Lilley Consulting

Lilley Consulting

I’m really excited today to have Joanna Lilley with Lilley Consulting out of Gunnison? Colorado, We’re really grateful that you took the time to drive over the mountain to come and visit with us here in Estes. We’re looking forward to talking with you a little bit about your consulting practice, but before we do, let’s talk a little bit about you. How’d you get into this field?

It’s truly a like 12 plus year journey and to try to sum it up quickly, I worked in wilderness therapy for six years as field staff mostly, and then course directing, wanted to become a therapist, went back to school to get my masters in counseling, which I did, but it was while I was getting my degree that I had my first exposure to what are now college students, the young adults, that population and realizing how thick this epidemic was.

And so instead of going back to work with adolescence, which I had done for so long, and knowing too, that just because they’re 18 doesn’t mean that they aren’t still an adolescent at heart. All of a sudden though there’s a lot of changes and so I just kind of veered off. I worked in higher ed for another five years coaching students on academic probation mostly, doing some experiential work and then also serving on a suspension deferral treatment team. And long winded, is that through my last like two years in higher ed, I just realized that I didn’t want to work for a college because it is very much a business, and I didn’t want to work for a program cause there are a lot of really great programs. I wanted to work for that young adult, the entire family system, truly, and get them connected to the appropriate continuum so that they are actually stable and/or sober and, and on this path, right, the direction to their own purpose. Not a societal go to college as we have to do now kind of path, but…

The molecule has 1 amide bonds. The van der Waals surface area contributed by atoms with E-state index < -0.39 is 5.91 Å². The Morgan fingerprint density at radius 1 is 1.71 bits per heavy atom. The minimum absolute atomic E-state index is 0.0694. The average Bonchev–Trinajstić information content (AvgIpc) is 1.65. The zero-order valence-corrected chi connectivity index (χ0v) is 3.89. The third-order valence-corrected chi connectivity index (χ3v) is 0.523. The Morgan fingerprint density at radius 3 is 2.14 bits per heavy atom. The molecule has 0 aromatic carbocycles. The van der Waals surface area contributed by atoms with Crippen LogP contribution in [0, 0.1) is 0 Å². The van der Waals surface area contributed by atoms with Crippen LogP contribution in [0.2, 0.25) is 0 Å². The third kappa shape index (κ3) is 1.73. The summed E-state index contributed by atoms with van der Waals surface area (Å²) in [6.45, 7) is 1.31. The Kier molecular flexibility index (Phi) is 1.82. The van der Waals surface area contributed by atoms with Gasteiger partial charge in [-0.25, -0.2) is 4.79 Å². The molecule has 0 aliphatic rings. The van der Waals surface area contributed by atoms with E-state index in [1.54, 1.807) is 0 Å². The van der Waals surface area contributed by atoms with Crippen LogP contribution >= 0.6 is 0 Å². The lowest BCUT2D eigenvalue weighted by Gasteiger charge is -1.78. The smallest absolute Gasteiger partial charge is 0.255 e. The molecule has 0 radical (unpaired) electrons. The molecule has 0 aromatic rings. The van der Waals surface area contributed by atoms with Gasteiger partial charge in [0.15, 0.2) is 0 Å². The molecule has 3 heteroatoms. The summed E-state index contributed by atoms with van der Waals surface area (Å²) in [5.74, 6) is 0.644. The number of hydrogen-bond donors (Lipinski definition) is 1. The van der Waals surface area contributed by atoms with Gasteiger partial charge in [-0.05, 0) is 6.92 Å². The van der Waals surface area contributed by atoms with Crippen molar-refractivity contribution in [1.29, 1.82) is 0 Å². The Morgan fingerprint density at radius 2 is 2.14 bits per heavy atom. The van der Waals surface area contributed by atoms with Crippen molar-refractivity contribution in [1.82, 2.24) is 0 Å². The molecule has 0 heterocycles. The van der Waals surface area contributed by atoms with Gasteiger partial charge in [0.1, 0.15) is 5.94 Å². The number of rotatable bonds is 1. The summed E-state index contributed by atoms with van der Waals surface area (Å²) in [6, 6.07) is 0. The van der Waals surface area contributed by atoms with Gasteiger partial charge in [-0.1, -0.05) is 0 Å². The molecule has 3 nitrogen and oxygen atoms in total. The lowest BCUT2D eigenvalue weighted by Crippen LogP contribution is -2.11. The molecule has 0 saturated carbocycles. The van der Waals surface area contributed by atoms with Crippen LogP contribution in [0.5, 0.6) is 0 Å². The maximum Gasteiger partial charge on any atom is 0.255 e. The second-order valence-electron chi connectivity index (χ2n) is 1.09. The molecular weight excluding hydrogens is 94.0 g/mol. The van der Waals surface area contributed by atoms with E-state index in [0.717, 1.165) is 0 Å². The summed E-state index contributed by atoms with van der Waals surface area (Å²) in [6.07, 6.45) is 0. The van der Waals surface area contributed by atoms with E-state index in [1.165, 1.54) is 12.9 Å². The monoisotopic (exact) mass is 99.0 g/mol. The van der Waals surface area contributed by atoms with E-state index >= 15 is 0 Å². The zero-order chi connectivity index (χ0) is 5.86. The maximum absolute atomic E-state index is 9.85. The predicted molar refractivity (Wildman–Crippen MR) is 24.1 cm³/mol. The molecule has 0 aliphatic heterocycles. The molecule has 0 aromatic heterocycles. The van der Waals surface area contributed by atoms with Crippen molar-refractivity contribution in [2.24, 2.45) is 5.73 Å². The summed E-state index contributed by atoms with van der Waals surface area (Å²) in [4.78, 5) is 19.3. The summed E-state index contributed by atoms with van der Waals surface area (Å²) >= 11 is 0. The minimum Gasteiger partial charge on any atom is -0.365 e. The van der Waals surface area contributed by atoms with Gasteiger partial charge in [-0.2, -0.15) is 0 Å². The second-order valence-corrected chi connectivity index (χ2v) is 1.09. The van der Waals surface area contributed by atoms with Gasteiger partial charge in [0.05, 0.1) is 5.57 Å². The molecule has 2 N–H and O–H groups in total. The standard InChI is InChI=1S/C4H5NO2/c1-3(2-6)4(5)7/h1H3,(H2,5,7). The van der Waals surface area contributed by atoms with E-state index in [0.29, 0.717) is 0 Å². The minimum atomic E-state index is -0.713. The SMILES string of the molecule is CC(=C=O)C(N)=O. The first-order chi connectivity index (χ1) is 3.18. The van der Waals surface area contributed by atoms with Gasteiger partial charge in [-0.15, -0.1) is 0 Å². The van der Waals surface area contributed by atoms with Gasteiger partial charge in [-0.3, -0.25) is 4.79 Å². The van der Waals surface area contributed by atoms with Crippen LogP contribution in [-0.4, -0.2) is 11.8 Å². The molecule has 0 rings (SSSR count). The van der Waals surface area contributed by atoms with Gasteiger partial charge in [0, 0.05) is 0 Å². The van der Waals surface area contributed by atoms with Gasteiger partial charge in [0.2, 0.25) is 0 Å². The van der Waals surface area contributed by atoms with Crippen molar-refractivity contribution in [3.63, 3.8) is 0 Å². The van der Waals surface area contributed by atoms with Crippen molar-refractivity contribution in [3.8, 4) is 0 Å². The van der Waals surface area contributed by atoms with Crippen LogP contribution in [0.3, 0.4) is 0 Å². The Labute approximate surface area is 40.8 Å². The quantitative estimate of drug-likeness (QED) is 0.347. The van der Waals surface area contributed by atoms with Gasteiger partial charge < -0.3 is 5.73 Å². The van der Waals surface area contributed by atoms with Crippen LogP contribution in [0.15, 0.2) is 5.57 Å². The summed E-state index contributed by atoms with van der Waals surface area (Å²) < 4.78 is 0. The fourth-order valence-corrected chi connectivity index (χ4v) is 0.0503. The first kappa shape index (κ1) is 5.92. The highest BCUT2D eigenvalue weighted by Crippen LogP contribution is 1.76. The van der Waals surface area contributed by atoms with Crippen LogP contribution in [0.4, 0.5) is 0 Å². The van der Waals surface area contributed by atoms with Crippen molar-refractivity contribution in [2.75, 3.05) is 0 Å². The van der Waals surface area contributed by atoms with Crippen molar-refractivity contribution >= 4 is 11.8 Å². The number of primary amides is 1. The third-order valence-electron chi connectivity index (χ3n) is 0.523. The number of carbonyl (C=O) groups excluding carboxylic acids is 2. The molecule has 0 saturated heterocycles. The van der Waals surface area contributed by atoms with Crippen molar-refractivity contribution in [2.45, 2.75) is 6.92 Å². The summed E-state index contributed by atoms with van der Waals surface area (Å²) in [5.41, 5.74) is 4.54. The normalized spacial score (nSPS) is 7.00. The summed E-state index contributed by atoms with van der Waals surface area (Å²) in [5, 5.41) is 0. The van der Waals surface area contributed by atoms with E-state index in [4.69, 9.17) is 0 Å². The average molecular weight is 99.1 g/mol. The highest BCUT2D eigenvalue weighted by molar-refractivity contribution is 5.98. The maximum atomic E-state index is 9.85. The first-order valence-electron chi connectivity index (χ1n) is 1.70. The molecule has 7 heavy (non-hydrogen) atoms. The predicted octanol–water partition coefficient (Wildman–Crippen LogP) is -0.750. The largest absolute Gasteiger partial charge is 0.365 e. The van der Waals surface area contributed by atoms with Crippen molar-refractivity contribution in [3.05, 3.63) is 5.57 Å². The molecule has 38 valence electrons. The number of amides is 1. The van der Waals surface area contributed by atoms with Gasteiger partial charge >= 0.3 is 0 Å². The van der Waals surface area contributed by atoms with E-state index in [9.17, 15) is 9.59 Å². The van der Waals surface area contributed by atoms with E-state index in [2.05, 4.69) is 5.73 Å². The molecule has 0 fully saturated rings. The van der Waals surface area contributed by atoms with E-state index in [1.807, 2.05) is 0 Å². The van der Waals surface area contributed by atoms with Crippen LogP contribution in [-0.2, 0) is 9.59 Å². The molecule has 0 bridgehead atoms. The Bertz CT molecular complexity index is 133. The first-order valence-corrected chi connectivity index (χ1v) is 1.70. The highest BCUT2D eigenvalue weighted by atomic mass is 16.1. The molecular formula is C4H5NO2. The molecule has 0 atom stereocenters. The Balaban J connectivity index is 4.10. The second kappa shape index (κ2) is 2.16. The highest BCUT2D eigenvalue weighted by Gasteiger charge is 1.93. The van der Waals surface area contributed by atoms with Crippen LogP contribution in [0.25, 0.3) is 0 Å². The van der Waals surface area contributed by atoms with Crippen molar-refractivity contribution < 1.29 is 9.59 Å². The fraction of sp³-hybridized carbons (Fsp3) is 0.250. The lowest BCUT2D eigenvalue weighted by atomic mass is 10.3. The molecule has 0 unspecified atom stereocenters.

Really finding out what their passion and their desires are and really helping them find those. Because I think we’ve created this expectation for young people that they have to… I don’t know if maybe it’s changing, but it feels like my generation was very much about you graduate from high school, you go to college, you get a job, you find a family, whatever that looks like and you just stay. But it seems like that world has changed a lot and while there still is some of that expectation, it’s not what it used to be.

Certainly not. I do think that there… Where you live geographically does play a difference. I mean, I grew up on the East Coast and so that is still instilled, right? Education is so important. Where you go is so important. Getting the degree, like, pick yourself up by your bootstraps, that still exists. I appreciate being in Colorado because I do think that that… We’re almost out of that sphere and we’re kind of leading the charge college isn’t going anywhere. You can certainly figure it out, but make sure you’re happy and figure out what your path is. And if college isn’t that, then okay. Right? Do your thing.

It’s interesting because the other thing that I’ve learned about this process as I have my own teenager that’s going to be graduating in a year, is this idea around the pressure that our kids are under now, where they have to, check all of the right boxes in order to get into school. And half the time they don’t even know what they want. They’re not emotionally ready. They don’t have the emotional intelligence yet to be able to make those kinds of decisions, which can be life changing. And so what you’re talking about is really giving them some space to really formulate their ideas, and try a lot of different things and not be… And I think it takes a big responsibility for, and I say this as a parent, to step back and give them the space to do that because obviously our generation didn’t think that way. And so, I think we’re going to find less people failing out of school and feeling like they’re floundering if we give them the time to really explore that. And it’s great that you offer, obviously the insight to families to help them see that, which I’m sure that alone is a challenge because we’re coming to our own biases around it, but also giving permission for our young people to be able to really explore what their true passions are.